Preparing for Halloween with Neurodivergent Young People: Ask, Accept, Develop

By Dr Freya Spicer-White, Head of Neurodiversity Practice and Standards

Halloween can be an exhilarating time filled with spooky decorations, thrilling costumes, and tons of sweets and treats. However, for neurodivergent young people, the festivities might come with their unique set of challenges. By adopting the principles of our Neurodivergent Strategy Ask, Accept, and Develop, we can ensure that Halloween is an enjoyable and memorable experience for everyone involved.

Ask: Provide Consultation to the Young Person

Dialogue: Start by engaging in a conversation with the young person about their thoughts and feelings regarding Halloween. Some might love the idea of dressing up, while others may find certain aspects of Halloween overwhelming or upsetting.

Discuss Sensory Sensitivities: Halloween can be a sensory-rich experience, from the feel of costumes to the noise of neighborhood celebrations. Understanding the young person’s sensory needs can help tailor the experience to be more enjoyable for them.

Consider Preferences: Whether it’s the type of candy they like or the kind of activities they prefer (trick-or-treating, attending a party, or staying in), ensure their voice is central to the planning process.

Accept: Embrace a Neurodivergent Affirming Perspective

Different, Not Deficit: Remember that being neurodivergent is not a deficit, but rather a different way of experiencing the world. Embrace and celebrate these differences. Halloween is a chance for everyone to express themselves, and neurodivergent young people should feel encouraged to do so in their unique way.

Flexible Expectations: It’s essential to be adaptable. If a young person doesn’t want to wear a full costume or partake in certain activities, that’s okay. Find alternative ways to help them enjoy the day in a manner that feels comfortable for them.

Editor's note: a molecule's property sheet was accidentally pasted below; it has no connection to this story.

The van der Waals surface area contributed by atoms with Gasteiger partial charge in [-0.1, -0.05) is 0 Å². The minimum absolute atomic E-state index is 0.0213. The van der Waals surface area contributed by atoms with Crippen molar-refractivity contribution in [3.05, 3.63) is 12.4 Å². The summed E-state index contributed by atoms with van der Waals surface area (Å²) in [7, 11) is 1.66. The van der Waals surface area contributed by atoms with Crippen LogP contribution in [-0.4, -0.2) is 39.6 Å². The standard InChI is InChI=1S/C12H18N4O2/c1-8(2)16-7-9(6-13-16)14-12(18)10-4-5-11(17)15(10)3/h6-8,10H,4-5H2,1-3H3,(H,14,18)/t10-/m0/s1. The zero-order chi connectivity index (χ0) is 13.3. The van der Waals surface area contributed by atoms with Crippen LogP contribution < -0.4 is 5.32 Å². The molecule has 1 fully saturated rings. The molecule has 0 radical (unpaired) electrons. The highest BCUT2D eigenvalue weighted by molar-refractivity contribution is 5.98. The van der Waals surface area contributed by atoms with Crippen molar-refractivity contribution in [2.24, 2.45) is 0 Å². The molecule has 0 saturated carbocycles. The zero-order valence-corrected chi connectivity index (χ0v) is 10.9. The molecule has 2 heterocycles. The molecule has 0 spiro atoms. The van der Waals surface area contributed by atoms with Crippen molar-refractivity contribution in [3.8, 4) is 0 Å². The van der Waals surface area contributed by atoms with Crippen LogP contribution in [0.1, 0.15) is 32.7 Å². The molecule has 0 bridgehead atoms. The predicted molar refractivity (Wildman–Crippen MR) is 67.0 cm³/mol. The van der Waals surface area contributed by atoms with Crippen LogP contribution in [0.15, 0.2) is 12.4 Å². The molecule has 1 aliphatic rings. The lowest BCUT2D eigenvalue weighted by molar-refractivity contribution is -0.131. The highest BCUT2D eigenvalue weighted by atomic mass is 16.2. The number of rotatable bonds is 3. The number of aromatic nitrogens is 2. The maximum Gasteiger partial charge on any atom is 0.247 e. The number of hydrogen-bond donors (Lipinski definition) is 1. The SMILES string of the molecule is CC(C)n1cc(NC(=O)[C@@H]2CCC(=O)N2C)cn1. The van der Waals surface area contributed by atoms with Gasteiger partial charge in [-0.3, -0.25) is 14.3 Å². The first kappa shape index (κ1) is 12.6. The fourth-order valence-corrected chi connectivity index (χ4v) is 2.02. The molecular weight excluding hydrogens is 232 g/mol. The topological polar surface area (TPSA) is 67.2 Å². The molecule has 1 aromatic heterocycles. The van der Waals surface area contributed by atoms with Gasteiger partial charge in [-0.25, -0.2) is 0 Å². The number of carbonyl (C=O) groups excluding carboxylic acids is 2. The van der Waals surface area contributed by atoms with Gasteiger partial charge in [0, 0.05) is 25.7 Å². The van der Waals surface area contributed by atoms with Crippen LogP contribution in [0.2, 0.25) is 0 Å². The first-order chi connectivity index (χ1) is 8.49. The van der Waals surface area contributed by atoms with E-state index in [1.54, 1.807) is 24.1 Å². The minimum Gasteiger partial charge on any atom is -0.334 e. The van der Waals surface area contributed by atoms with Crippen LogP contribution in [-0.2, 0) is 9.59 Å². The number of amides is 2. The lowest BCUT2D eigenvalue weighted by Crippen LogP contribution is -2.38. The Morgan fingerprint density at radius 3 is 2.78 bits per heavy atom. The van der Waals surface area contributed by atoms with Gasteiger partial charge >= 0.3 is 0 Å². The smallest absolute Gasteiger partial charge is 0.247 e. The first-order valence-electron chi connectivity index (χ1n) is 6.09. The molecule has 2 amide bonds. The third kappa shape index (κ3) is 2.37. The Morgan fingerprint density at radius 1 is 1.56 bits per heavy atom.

Educate and Advocate: Use the opportunity to educate friends, family, and neighbors about neurodivergence. A little understanding goes a long way in ensuring a more inclusive environment for everyone.

Develop: Foster Growth and Enjoyment

Skill-Building Activities: Leading up to Halloween, engage in fun activities that can help the young person build confidence. This might include practicing trick-or-treat runs, making DIY decorations, or baking Halloween-themed treats together.

Rehearse Scenarios: If a young person is anxious about specific aspects of Halloween, consider rehearsing certain scenarios. For instance, practice trick-or-treating at a friend’s house before the actual night or brainstorm ways to decline if they’re offered something they’re uncomfortable with.

Encourage Social Interaction: Halloween offers numerous social opportunities. From attending themed parties to participating in community events, find activities that match the young person’s comfort level and interest.

Reflect and Celebrate: After Halloween, take some time to reflect on the experience. Celebrate successes, acknowledge challenges, and consider what might be done differently next time. This reflection can be a foundation for even more enjoyable experiences in the future.

In conclusion, by adopting our Ask, Accept, and Develop framework, we can ensure that neurodivergent young people experience the magic of Halloween in a way that’s comfortable, enjoyable, and tailored to their unique needs. Halloween is a time for fun, laughter, and making memories, and with a little preparation and understanding, it can be a wonderful experience for everyone